Remembrance Day – Poppy Day

In Flanders Fields

Remembrance Day
Photo Source: Valerie Corner

In Flanders fields the poppies blow
Between the crosses, row on row,
That mark our place; and in the sky
The larks, still bravely singing, fly.
Scarce heard amid the guns below.

We are the dead. Short days ago
We lived, felt dawn, saw sunset glow,
Loved, and were loved, and now we lie
In Flanders fields.

Take up our quarrel with the foe:
To you from failing hands we throw
The torch; be yours to hold it high.
If ye break faith with us who die
We shall not sleep, though poppies grow
In Flanders fields.

Col. John McCrae
World War I Colonel John McCrae, a surgeon with Canada’s First Brigade Artillery, penned the poem “In Flanders Fields.”

Colonel John McCrae was a surgeon with Canada’s First Brigade Artillery. The poem expressed McCrae’s grief over the “row on row” of graves of soldiers who had died on Flanders’ battlefields, located in a region of western Belgium and northern France. The poem presented a striking image of the bright red flowers blooming among the rows of white crosses and became a rallying cry to all who fought in the First World War. The first printed version of it reportedly was in December 1915, in the British magazine Punch.

McCrae’s poem had a huge impact on two women, Anna E. Guerin of France and Georgia native Moina Michael. Both worked hard to initiate the sale of artificial poppies to help orphans and others left destitute by the war. By 1920, when Guerin, with the help of the American Legion, established the first poppy sale in the U.S., the flower was well known in the allied countries — America, Britain, France, Canada, Australia and New Zealand — as the “Flower of Remembrance.” Proceeds from that first sale went to the American and French Children’s League.

Guerin had troubles with the distribution of the poppies in early 1922 and sought out Michael for help. Michael had started a smaller-scaled Poppy Day during a YMCA conference she was attending in New York and wanted to use the poppies as a symbol of remembrance of the war. Guerin, called the “Poppy Lady of France” in her homeland, and Michael, later dubbed “The Poppy Princess” by the Georgia legislature, went to the Veterans of Foreign Wars (VFW) for help.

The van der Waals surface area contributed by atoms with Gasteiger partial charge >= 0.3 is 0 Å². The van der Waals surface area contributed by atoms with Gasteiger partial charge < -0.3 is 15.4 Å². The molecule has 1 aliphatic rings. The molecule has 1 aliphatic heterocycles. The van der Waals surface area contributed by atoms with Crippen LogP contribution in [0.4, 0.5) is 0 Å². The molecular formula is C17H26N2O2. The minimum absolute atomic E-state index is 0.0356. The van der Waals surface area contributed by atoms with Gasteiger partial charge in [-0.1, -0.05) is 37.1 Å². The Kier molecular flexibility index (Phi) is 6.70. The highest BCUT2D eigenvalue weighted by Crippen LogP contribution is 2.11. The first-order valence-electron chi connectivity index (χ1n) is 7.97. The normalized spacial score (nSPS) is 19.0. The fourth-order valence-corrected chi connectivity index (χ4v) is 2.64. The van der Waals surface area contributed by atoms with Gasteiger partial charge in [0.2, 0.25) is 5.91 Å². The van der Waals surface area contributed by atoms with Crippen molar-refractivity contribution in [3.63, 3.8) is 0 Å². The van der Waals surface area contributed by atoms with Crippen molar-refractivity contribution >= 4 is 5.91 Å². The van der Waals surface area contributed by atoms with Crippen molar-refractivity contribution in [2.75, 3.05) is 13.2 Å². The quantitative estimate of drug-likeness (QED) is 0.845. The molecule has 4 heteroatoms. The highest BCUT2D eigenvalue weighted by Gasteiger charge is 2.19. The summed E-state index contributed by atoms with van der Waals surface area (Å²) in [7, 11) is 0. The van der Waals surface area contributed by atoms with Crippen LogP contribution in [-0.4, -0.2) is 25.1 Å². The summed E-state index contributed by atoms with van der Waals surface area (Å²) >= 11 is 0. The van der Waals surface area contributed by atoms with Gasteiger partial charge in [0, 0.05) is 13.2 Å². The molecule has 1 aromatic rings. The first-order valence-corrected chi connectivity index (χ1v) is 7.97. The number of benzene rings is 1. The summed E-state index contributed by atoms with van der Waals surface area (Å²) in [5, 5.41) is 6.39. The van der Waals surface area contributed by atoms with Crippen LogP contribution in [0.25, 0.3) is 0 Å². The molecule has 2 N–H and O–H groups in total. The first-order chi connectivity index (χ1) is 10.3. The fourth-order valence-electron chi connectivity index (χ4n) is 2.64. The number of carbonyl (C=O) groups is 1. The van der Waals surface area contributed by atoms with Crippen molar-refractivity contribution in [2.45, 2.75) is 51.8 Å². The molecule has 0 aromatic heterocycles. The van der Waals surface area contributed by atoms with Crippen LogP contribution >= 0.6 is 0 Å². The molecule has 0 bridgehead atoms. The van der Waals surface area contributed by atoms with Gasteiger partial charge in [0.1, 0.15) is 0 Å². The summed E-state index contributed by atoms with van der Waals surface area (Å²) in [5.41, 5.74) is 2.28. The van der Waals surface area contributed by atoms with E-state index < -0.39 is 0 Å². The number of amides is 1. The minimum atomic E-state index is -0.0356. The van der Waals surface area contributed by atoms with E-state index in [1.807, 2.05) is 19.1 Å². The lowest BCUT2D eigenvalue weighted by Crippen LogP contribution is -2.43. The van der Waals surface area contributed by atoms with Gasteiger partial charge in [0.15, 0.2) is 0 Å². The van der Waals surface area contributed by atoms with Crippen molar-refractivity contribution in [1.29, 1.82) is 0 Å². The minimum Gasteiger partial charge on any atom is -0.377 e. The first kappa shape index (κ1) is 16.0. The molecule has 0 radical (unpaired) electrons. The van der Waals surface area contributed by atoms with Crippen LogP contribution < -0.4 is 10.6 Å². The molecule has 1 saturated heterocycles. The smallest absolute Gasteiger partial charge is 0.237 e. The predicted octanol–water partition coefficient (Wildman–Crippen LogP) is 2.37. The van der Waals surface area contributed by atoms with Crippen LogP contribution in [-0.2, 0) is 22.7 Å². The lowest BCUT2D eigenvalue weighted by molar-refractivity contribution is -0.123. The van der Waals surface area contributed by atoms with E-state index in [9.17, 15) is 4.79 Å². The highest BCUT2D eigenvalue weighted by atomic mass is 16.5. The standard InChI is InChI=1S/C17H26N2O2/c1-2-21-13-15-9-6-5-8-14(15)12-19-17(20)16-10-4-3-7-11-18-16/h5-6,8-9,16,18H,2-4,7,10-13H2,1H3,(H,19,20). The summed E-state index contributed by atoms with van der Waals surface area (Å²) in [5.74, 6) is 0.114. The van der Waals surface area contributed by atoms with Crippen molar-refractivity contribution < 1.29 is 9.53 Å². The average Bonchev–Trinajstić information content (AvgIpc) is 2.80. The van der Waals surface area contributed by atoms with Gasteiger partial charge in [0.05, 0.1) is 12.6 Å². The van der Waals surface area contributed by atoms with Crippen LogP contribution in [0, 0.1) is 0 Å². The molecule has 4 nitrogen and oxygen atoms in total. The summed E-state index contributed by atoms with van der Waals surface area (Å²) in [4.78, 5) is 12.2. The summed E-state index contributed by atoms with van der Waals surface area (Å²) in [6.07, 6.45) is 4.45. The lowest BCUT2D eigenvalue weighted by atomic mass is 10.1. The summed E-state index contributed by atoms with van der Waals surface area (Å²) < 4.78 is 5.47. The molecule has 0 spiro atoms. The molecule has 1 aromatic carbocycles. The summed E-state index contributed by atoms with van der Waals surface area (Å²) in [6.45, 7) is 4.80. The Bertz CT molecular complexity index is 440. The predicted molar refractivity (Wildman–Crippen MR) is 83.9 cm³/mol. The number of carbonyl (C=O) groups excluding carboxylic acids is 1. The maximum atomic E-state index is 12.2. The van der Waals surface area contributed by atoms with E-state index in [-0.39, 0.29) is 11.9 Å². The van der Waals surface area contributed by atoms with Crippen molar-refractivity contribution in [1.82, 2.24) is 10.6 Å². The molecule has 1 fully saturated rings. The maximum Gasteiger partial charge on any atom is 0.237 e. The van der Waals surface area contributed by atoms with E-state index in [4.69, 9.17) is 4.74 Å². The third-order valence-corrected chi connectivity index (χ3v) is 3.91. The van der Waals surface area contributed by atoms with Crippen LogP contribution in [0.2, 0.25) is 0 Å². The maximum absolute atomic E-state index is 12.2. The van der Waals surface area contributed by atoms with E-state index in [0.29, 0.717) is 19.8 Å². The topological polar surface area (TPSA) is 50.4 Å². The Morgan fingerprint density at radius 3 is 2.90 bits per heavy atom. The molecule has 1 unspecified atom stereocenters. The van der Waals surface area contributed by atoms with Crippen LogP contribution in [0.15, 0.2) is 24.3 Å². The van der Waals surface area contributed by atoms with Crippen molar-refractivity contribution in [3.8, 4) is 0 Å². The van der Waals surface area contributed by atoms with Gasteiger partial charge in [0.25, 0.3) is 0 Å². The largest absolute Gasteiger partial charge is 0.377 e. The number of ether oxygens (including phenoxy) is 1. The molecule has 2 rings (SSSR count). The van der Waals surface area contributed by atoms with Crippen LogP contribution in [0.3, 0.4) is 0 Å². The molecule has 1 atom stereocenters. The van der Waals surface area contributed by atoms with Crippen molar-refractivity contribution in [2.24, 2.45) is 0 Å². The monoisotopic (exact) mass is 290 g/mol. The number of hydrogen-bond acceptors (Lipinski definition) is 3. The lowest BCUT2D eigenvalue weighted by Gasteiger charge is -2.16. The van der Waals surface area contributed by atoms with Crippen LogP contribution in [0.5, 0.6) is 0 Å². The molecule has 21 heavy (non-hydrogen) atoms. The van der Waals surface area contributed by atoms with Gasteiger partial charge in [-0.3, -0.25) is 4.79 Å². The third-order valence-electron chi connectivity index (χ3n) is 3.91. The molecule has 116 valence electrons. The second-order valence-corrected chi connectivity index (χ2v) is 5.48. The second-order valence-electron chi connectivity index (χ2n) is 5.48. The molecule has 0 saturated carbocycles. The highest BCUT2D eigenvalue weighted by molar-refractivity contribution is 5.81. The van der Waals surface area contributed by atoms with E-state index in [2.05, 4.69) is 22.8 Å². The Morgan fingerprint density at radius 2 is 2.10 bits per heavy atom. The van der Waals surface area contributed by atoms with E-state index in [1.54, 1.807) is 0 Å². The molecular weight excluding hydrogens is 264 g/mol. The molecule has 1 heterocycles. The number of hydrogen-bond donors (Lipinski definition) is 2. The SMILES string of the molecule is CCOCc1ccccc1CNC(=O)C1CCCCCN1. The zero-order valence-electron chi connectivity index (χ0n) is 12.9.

The poppy was adopted as the official memorial flower of the VFW at its national convention in Seattle, Wash., in August 1922, following the first nationwide distribution of poppies ever conducted by any veterans organization.

France's "Poppy Lady" Anna E. Guerin
France’s “Poppy Lady” Anna E. Guerin

In 1923, faced by a shortage of poppies from French manufacturers, the VFW relied on New York florists to make up the difference. This was a huge setback, however, and led to the idea by VFW officials to use unemployed and disabled veterans to produce the artificial flower. This concept was approved in late 1923 and the first poppy factory was built in Pittsburgh, Pa., in 1924. This provided a practical means of assistance to veterans and also ensured a steady, reliable source of poppies. Veterans at Department of Veterans Affairs medical facilities and veterans homes help assemble the poppies, and each year the VFW distributes roughly 14 million worldwide.

Georgia's "Poppy Princess" Moina Michael
Georgia’s “Poppy Princess” Moina Michael

It was around the same time the first poppy factory was built that the VFW registered the name “Buddy Poppy” with the U.S. Patent Office. The term “Buddy” was coined by the poppy makers as a tribute to their comrades who did not come home from the war or who were scarred and crippled for life.

The VFW celebrated the 75th anniversary of the Buddy Poppy as its official flower in 1997. While profits from its sales have helped countless veterans and their widows, widowers and orphans over the years, the poppy itself survives as a perpetual tribute to those who have given their lives for the nation’s freedom.

Information Source: United States Department of Veterans Affairs
 
 
America's Answer to In Flanders Field
Advertisements

Leave a Reply

Fill in your details below or click an icon to log in:

WordPress.com Logo

You are commenting using your WordPress.com account. Log Out / Change )

Twitter picture

You are commenting using your Twitter account. Log Out / Change )

Facebook photo

You are commenting using your Facebook account. Log Out / Change )

Google+ photo

You are commenting using your Google+ account. Log Out / Change )

Connecting to %s